45. Dino Babers, Syracuse (NR): Babers has won at Eastern Illinois, and he's won at Bowling Green. He just hasn't stayed at a school for longer than two seasons, but the idea of his offense playing in a domed stadium has plenty of us thinking big things for the Syracuse offense.
44. Will Muschamp, South Carolina (NR): BOOM is back. Muschamp went 28-21 at Florida and that was a much "easier" job than the one he's inheriting from Steve Spurrier.
43. Mike Riley, Nebraska (48): Riley's first season at Nebraska was a rough adjustment for all involved, and it'll be interesting to see how things go in Year No. 2.
42. Dana Holgorsen, West Virginia (43): Holgo had his best season at West Virginia record-wise but still posted a losing record in Big 12 play. The 2016 season could be a boom or bust campaign for him and the Mountaineers.
41. James Franklin, Penn State (33): It's easy to explain Franklin's fall in the rankings. When you're going 9-4 at Vanderbilt, that's really impressive, but when you're only posting 7-6 seasons at Penn State, that changes things. Franklin's hoping his Lions take a big step forward in Year Three.
40. Pat Narduzzi, Pitt (63): Narduzzi was ranked low last year because he was a new coach, but we all held him in high esteem. Now after an 8-5 start, with a 6-2 record in the ACC, he jumps up 23 spots in the rankings.
39. Paul Chryst, Wisconsin (51): The man Narduzzi replaced at Pitt posted a 10-win season in his first year at the alma mater, but finished in second place behind Iowa in the Big Ten West. He still remains at a program most expect to win the division each year, however, and as long as Chryst keeps that history up, he'll keep climbing our rankings.
38. Justin Fuente, Virginia Tech (NR): Fuente has no Power Five experience, but it's hard to argue against what he was able to accomplish at Memphis. He's replacing a legend at VT, but he just might be what that program needs to wake it from a recent slumber.
37. Paul Johnson, Georgia Tech (27): Tech went from an 11-win season and an Orange Bowl victory in 2014 to a 3-9 record in 2015, which affects Johnson's ranking quite a bit. That said, the man still has a career resume strong enough to keep him from plummeting too far.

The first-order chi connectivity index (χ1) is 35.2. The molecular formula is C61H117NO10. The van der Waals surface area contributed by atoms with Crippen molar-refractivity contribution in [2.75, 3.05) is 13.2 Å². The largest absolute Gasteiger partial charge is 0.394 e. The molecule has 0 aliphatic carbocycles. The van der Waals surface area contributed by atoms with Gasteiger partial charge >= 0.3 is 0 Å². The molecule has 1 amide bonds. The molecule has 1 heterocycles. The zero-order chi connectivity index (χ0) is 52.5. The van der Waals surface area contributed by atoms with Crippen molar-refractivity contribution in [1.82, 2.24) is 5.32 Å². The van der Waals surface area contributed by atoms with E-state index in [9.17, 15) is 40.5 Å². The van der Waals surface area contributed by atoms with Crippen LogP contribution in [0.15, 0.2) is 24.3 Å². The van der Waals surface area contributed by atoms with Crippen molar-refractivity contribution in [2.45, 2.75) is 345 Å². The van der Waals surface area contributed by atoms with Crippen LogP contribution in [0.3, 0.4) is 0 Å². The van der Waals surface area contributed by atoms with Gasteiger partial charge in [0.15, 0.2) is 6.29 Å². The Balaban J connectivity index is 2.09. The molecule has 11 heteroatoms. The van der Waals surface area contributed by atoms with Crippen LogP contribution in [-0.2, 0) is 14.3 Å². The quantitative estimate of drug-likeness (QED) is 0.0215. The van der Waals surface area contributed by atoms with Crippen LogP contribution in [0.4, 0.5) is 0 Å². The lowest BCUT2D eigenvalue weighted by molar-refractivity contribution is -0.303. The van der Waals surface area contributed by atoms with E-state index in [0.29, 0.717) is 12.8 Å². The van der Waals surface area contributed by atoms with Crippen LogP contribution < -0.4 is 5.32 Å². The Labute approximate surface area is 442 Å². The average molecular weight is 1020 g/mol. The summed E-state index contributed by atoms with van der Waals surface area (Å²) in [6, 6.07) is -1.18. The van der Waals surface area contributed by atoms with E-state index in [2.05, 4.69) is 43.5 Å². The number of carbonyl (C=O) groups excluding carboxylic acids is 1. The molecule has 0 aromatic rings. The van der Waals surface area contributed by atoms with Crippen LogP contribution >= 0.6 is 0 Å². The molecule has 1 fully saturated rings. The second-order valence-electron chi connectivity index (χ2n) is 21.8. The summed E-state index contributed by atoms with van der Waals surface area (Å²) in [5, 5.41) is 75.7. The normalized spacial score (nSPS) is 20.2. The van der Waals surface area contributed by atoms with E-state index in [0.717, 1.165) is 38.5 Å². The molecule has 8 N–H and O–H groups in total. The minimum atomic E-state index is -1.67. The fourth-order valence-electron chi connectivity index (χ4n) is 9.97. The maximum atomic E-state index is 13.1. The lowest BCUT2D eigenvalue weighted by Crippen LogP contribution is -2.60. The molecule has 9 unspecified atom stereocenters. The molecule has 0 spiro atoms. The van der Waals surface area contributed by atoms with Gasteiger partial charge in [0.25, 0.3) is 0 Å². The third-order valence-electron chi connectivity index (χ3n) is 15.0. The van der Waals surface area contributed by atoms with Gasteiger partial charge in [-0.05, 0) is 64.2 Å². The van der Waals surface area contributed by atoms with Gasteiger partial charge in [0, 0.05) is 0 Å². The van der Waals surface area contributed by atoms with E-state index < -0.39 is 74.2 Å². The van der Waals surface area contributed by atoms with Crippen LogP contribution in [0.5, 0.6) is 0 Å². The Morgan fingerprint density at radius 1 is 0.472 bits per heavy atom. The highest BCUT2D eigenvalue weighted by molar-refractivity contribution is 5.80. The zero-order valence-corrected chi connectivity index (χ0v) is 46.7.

36. Todd Graham, Arizona State (29): Arizona State entered 2015 with very high expectations after consecutive 10-win seasons and then fell flat on its face. Graham's ranking takes a hit because of it, but it's still clear we think he can get things back on track.
35. Larry Fedora, North Carolina (44): The Tar Heels took a major step forward last year, finishing 11-3 and helping Fedora climb nine spots. Fedora's ranking on all six our of ballots had variance, which tells me more than a few of us want to see if he can do it again. If he does? Well, he might crack the top 25 next year.
34. Pat Fitzgerald, Northwestern (46): After consecutive five-win seasons, Northwestern won 10 games last year for the second time in Fitzgerald's 10-year tenure. Which team will we see in 2016?
33. Butch Jones, Tennessee (37): The Vols have improved by two wins in each of Jones' last two seasons despite some devastating losses, and if that winning trend continues in 2016, we're going to see Jones in the top 25. Again, if that trend continues.
32. Kevin Sumlin, Texas A&M (26): The Aggies have seemingly stagnated in recent years as Sumlin burst on the scene with 11 wins in his first season; however, that dropped to nine the next year and eight each of the last two.
31. Dan Mullen, Mississippi State (35): We clearly respect Mullen, but I can't help but feel there's a sense of, "OK, let's see what you do without Dak Prescott" in our collective votes. If the Bulldogs post another nine or 10-win season in 2016, Mullen could (and should) fly up these rankings.
30. Mike Leach, Washington State (39): There was a lot of skepticism about whether Leach could succeed at Washington State coming into last season, and Leach responded with his best season on The Palouse.
29. Jim Mora, UCLA (34): Mora is coming off his worst season at UCLA, yet climbs five spots in the rankings. Personally, I feel this is a bit too high for him, but most of my colleagues seem to hold him in higher esteem than I do right now.
28. Charlie Strong, Texas (25): Texas' record did not improve in 2015, but the team just seemed to be more competent, and it looks to be headed in the right direction. That wasn't enough to keep Strong in the top 25, but it was enough to stop him from falling too far.
27. Jim McElwain, Florida (49): It may have been McElwain's first season at Florida, but including his time at Colorado State, he's now won 28 games the last three seasons after going 10-4 in Gainesville and leading the Gators to their first SEC East title since 2009.
26. Bronco Mendenhall, Virginia (28): Mendenhall was very successful at BYU, and he had that success in a much more difficult situation than most coaches deal with. Now he's at a Power Five school, located in a state with some very good football talent. We're very interested to see what Mendenhall can do with the Cavaliers.